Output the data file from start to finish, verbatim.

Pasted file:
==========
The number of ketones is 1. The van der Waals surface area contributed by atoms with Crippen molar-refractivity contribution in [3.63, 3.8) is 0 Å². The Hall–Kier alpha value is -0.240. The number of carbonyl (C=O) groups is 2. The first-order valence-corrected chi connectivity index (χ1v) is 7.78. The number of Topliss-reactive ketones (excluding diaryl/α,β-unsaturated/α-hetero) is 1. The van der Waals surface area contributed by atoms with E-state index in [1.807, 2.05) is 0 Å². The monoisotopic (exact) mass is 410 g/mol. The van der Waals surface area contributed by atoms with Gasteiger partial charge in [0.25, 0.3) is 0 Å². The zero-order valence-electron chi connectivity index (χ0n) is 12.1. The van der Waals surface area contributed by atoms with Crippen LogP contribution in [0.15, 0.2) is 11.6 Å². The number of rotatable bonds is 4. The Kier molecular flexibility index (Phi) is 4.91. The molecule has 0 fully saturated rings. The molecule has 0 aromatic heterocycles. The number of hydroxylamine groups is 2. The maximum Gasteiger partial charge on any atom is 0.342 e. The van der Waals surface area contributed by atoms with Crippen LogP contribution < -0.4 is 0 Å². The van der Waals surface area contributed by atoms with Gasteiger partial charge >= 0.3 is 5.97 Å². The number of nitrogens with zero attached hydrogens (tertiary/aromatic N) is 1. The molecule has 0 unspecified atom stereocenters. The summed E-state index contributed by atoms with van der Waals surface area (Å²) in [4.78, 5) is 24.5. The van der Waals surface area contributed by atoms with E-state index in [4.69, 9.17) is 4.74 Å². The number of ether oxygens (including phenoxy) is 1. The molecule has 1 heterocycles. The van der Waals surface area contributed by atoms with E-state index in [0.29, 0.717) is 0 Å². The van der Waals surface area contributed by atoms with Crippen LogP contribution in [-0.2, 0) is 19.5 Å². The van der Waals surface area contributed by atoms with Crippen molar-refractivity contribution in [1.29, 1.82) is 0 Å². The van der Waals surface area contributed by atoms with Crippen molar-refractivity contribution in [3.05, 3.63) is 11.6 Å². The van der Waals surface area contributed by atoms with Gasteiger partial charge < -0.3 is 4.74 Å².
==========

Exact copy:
The number of ketones is 1. The van der Waals surface area contributed by atoms with Crippen molar-refractivity contribution in [3.63, 3.8) is 0 Å². The Hall–Kier alpha value is -0.240. The number of carbonyl (C=O) groups is 2. The first-order valence-corrected chi connectivity index (χ1v) is 7.78. The number of Topliss-reactive ketones (excluding diaryl/α,β-unsaturated/α-hetero) is 1. The van der Waals surface area contributed by atoms with E-state index in [1.807, 2.05) is 0 Å². The monoisotopic (exact) mass is 410 g/mol. The van der Waals surface area contributed by atoms with Gasteiger partial charge in [0.25, 0.3) is 0 Å². The zero-order valence-electron chi connectivity index (χ0n) is 12.1. The van der Waals surface area contributed by atoms with Crippen LogP contribution in [0.15, 0.2) is 11.6 Å². The number of rotatable bonds is 4. The Kier molecular flexibility index (Phi) is 4.91. The molecule has 0 fully saturated rings. The molecule has 0 aromatic heterocycles. The number of hydroxylamine groups is 2. The maximum Gasteiger partial charge on any atom is 0.342 e. The van der Waals surface area contributed by atoms with Crippen LogP contribution < -0.4 is 0 Å². The van der Waals surface area contributed by atoms with Gasteiger partial charge >= 0.3 is 5.97 Å². The number of nitrogens with zero attached hydrogens (tertiary/aromatic N) is 1. The molecule has 0 unspecified atom stereocenters. The summed E-state index contributed by atoms with van der Waals surface area (Å²) in [4.78, 5) is 24.5. The van der Waals surface area contributed by atoms with E-state index in [4.69, 9.17) is 4.74 Å². The number of ether oxygens (including phenoxy) is 1. The molecule has 1 heterocycles. The van der Waals surface area contributed by atoms with E-state index in [0.29, 0.717) is 0 Å². The van der Waals surface area contributed by atoms with Crippen LogP contribution in [-0.2, 0) is 19.5 Å². The van der Waals surface area contributed by atoms with Crippen molar-refractivity contribution in [1.29, 1.82) is 0 Å². The van der Waals surface area contributed by atoms with Crippen molar-refractivity contribution in [3.05, 3.63) is 11.6 Å². The van der Waals surface area contributed by atoms with Gasteiger partial charge < -0.3 is 4.74 Å².